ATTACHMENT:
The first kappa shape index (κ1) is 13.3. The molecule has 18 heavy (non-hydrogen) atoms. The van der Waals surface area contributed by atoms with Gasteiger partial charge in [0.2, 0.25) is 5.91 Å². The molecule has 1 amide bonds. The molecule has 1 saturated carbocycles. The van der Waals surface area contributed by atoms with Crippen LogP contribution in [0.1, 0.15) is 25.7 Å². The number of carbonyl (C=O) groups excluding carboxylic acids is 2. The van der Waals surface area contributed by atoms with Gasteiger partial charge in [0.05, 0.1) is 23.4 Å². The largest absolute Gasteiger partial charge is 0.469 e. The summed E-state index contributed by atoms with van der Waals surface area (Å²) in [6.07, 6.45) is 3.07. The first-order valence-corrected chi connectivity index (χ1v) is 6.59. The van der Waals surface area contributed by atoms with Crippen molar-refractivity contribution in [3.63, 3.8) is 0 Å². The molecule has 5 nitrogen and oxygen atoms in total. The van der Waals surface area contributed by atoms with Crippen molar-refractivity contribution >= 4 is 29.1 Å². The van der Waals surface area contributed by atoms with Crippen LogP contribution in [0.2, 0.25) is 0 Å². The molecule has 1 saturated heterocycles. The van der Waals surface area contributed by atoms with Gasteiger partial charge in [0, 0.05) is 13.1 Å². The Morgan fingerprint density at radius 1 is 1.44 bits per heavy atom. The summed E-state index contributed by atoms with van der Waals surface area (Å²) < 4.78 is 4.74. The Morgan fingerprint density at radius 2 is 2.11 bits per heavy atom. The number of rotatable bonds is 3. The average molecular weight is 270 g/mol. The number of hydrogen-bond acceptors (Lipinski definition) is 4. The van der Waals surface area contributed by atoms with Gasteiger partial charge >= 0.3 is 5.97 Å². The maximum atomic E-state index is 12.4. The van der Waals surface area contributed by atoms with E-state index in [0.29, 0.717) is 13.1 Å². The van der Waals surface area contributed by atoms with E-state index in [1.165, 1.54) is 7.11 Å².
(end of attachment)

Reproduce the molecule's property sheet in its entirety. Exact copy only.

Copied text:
The first kappa shape index (κ1) is 13.3. The molecule has 18 heavy (non-hydrogen) atoms. The van der Waals surface area contributed by atoms with Gasteiger partial charge in [0.2, 0.25) is 5.91 Å². The molecule has 1 amide bonds. The molecule has 1 saturated carbocycles. The van der Waals surface area contributed by atoms with Crippen LogP contribution in [0.1, 0.15) is 25.7 Å². The number of carbonyl (C=O) groups excluding carboxylic acids is 2. The van der Waals surface area contributed by atoms with Gasteiger partial charge in [0.05, 0.1) is 23.4 Å². The largest absolute Gasteiger partial charge is 0.469 e. The summed E-state index contributed by atoms with van der Waals surface area (Å²) in [6.07, 6.45) is 3.07. The first-order valence-corrected chi connectivity index (χ1v) is 6.59. The van der Waals surface area contributed by atoms with Crippen molar-refractivity contribution in [3.63, 3.8) is 0 Å². The molecule has 5 nitrogen and oxygen atoms in total. The van der Waals surface area contributed by atoms with Crippen molar-refractivity contribution >= 4 is 29.1 Å². The van der Waals surface area contributed by atoms with Crippen LogP contribution in [0.2, 0.25) is 0 Å². The molecule has 1 saturated heterocycles. The van der Waals surface area contributed by atoms with Gasteiger partial charge in [0, 0.05) is 13.1 Å². The Morgan fingerprint density at radius 1 is 1.44 bits per heavy atom. The summed E-state index contributed by atoms with van der Waals surface area (Å²) < 4.78 is 4.74. The Morgan fingerprint density at radius 2 is 2.11 bits per heavy atom. The number of rotatable bonds is 3. The average molecular weight is 270 g/mol. The number of hydrogen-bond acceptors (Lipinski definition) is 4. The van der Waals surface area contributed by atoms with Gasteiger partial charge >= 0.3 is 5.97 Å². The maximum atomic E-state index is 12.4. The van der Waals surface area contributed by atoms with E-state index in [0.29, 0.717) is 13.1 Å². The van der Waals surface area contributed by atoms with E-state index in [1.165, 1.54) is 7.11 Å².